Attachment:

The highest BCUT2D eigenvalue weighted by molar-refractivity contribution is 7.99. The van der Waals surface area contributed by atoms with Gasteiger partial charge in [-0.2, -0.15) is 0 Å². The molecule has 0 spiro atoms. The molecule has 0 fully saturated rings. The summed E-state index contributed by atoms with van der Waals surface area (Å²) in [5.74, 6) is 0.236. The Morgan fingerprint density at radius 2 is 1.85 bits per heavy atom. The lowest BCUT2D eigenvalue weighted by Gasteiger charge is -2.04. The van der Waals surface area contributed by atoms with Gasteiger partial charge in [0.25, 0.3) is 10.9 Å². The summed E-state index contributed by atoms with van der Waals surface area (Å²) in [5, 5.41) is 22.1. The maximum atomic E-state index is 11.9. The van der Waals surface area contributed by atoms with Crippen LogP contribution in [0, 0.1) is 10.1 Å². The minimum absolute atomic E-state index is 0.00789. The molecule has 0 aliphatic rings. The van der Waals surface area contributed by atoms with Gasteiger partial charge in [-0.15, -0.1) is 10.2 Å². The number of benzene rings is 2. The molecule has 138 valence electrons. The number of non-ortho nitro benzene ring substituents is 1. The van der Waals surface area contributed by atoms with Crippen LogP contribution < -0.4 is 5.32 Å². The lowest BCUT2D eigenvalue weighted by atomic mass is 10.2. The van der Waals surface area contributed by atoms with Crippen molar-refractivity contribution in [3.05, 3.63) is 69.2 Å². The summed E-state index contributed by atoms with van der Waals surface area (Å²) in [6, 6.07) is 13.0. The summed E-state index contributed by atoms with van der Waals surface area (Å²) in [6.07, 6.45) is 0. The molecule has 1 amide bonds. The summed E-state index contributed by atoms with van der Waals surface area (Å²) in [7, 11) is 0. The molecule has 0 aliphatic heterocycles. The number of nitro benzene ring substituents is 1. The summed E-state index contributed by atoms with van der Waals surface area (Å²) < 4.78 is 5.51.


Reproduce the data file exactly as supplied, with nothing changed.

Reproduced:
The highest BCUT2D eigenvalue weighted by molar-refractivity contribution is 7.99. The van der Waals surface area contributed by atoms with Gasteiger partial charge in [-0.2, -0.15) is 0 Å². The molecule has 0 spiro atoms. The molecule has 0 fully saturated rings. The summed E-state index contributed by atoms with van der Waals surface area (Å²) in [5.74, 6) is 0.236. The Morgan fingerprint density at radius 2 is 1.85 bits per heavy atom. The lowest BCUT2D eigenvalue weighted by Gasteiger charge is -2.04. The van der Waals surface area contributed by atoms with Gasteiger partial charge in [0.25, 0.3) is 10.9 Å². The summed E-state index contributed by atoms with van der Waals surface area (Å²) in [5, 5.41) is 22.1. The maximum atomic E-state index is 11.9. The van der Waals surface area contributed by atoms with Crippen LogP contribution in [0, 0.1) is 10.1 Å². The minimum absolute atomic E-state index is 0.00789. The molecule has 0 aliphatic rings. The van der Waals surface area contributed by atoms with Gasteiger partial charge in [-0.15, -0.1) is 10.2 Å². The number of benzene rings is 2. The molecule has 138 valence electrons. The number of non-ortho nitro benzene ring substituents is 1. The van der Waals surface area contributed by atoms with Crippen LogP contribution < -0.4 is 5.32 Å². The lowest BCUT2D eigenvalue weighted by atomic mass is 10.2. The van der Waals surface area contributed by atoms with Crippen molar-refractivity contribution in [3.05, 3.63) is 69.2 Å². The summed E-state index contributed by atoms with van der Waals surface area (Å²) in [6, 6.07) is 13.0. The summed E-state index contributed by atoms with van der Waals surface area (Å²) in [6.07, 6.45) is 0. The molecule has 1 amide bonds. The summed E-state index contributed by atoms with van der Waals surface area (Å²) in [7, 11) is 0. The molecule has 0 aliphatic heterocycles. The number of nitro benzene ring substituents is 1. The summed E-state index contributed by atoms with van der Waals surface area (Å²) < 4.78 is 5.51.